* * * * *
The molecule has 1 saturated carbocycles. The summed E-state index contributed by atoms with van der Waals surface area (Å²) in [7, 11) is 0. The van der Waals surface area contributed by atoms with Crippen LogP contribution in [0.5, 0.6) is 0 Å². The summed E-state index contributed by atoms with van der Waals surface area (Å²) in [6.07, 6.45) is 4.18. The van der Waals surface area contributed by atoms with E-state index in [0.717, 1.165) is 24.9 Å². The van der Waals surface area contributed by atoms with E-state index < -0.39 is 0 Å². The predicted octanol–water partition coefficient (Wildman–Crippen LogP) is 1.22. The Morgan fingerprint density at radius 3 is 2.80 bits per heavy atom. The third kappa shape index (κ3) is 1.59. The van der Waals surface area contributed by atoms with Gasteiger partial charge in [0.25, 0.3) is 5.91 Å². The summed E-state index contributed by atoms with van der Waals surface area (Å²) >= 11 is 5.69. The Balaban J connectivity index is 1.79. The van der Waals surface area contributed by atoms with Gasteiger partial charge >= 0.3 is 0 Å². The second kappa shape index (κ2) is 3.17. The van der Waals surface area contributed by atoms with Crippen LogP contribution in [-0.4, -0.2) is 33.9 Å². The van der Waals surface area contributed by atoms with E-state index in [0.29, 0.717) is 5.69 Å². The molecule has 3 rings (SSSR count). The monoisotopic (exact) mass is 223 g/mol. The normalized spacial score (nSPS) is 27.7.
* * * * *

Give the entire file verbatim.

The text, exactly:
The molecule has 1 saturated carbocycles. The summed E-state index contributed by atoms with van der Waals surface area (Å²) in [7, 11) is 0. The van der Waals surface area contributed by atoms with Crippen LogP contribution in [0.5, 0.6) is 0 Å². The summed E-state index contributed by atoms with van der Waals surface area (Å²) in [6.07, 6.45) is 4.18. The van der Waals surface area contributed by atoms with E-state index in [0.717, 1.165) is 24.9 Å². The van der Waals surface area contributed by atoms with E-state index < -0.39 is 0 Å². The predicted octanol–water partition coefficient (Wildman–Crippen LogP) is 1.22. The Morgan fingerprint density at radius 3 is 2.80 bits per heavy atom. The third kappa shape index (κ3) is 1.59. The van der Waals surface area contributed by atoms with Gasteiger partial charge in [0.25, 0.3) is 5.91 Å². The summed E-state index contributed by atoms with van der Waals surface area (Å²) >= 11 is 5.69. The Balaban J connectivity index is 1.79. The van der Waals surface area contributed by atoms with Gasteiger partial charge >= 0.3 is 0 Å². The second kappa shape index (κ2) is 3.17. The van der Waals surface area contributed by atoms with Crippen LogP contribution in [-0.4, -0.2) is 33.9 Å². The van der Waals surface area contributed by atoms with E-state index in [0.29, 0.717) is 5.69 Å². The molecule has 3 rings (SSSR count). The monoisotopic (exact) mass is 223 g/mol. The normalized spacial score (nSPS) is 27.7.